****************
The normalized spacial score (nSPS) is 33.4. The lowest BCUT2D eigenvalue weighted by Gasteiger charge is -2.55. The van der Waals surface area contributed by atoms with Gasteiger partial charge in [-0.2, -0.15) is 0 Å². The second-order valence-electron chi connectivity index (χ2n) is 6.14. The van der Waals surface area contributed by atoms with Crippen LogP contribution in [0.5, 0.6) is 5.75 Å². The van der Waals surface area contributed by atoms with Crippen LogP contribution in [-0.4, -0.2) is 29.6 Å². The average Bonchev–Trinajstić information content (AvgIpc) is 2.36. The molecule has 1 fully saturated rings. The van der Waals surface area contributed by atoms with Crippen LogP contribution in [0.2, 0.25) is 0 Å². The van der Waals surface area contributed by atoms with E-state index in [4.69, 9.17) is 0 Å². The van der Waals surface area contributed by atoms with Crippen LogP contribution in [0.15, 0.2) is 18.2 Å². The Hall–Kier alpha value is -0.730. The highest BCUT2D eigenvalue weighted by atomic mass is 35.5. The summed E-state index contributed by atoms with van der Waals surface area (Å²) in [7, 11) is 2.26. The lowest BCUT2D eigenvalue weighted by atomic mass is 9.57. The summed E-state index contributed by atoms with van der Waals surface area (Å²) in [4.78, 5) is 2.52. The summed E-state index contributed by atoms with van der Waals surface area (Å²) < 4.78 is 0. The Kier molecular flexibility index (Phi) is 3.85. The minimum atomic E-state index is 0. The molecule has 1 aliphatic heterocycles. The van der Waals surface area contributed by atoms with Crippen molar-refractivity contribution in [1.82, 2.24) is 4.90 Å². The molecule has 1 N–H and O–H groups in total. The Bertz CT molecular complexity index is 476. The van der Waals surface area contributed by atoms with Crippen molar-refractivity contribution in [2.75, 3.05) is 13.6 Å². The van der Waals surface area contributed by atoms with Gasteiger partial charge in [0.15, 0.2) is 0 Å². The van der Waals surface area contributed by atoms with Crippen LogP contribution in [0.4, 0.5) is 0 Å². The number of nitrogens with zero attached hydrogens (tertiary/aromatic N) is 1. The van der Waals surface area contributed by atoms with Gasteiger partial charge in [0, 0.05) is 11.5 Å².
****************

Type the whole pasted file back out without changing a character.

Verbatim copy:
The normalized spacial score (nSPS) is 33.4. The lowest BCUT2D eigenvalue weighted by Gasteiger charge is -2.55. The van der Waals surface area contributed by atoms with Gasteiger partial charge in [-0.2, -0.15) is 0 Å². The second-order valence-electron chi connectivity index (χ2n) is 6.14. The van der Waals surface area contributed by atoms with Crippen LogP contribution in [0.5, 0.6) is 5.75 Å². The van der Waals surface area contributed by atoms with Crippen LogP contribution in [-0.4, -0.2) is 29.6 Å². The average Bonchev–Trinajstić information content (AvgIpc) is 2.36. The molecule has 1 fully saturated rings. The van der Waals surface area contributed by atoms with Crippen LogP contribution in [0.2, 0.25) is 0 Å². The van der Waals surface area contributed by atoms with E-state index in [4.69, 9.17) is 0 Å². The van der Waals surface area contributed by atoms with Crippen LogP contribution in [0.15, 0.2) is 18.2 Å². The Hall–Kier alpha value is -0.730. The highest BCUT2D eigenvalue weighted by atomic mass is 35.5. The summed E-state index contributed by atoms with van der Waals surface area (Å²) in [7, 11) is 2.26. The lowest BCUT2D eigenvalue weighted by atomic mass is 9.57. The summed E-state index contributed by atoms with van der Waals surface area (Å²) in [4.78, 5) is 2.52. The summed E-state index contributed by atoms with van der Waals surface area (Å²) < 4.78 is 0. The Kier molecular flexibility index (Phi) is 3.85. The minimum atomic E-state index is 0. The molecule has 1 aliphatic heterocycles. The van der Waals surface area contributed by atoms with Crippen molar-refractivity contribution in [1.82, 2.24) is 4.90 Å². The molecule has 1 N–H and O–H groups in total. The Bertz CT molecular complexity index is 476. The van der Waals surface area contributed by atoms with Crippen molar-refractivity contribution in [2.75, 3.05) is 13.6 Å². The van der Waals surface area contributed by atoms with Gasteiger partial charge in [0.15, 0.2) is 0 Å². The van der Waals surface area contributed by atoms with Crippen LogP contribution in [0.4, 0.5) is 0 Å². The number of nitrogens with zero attached hydrogens (tertiary/aromatic N) is 1. The van der Waals surface area contributed by atoms with Gasteiger partial charge in [0, 0.05) is 11.5 Å².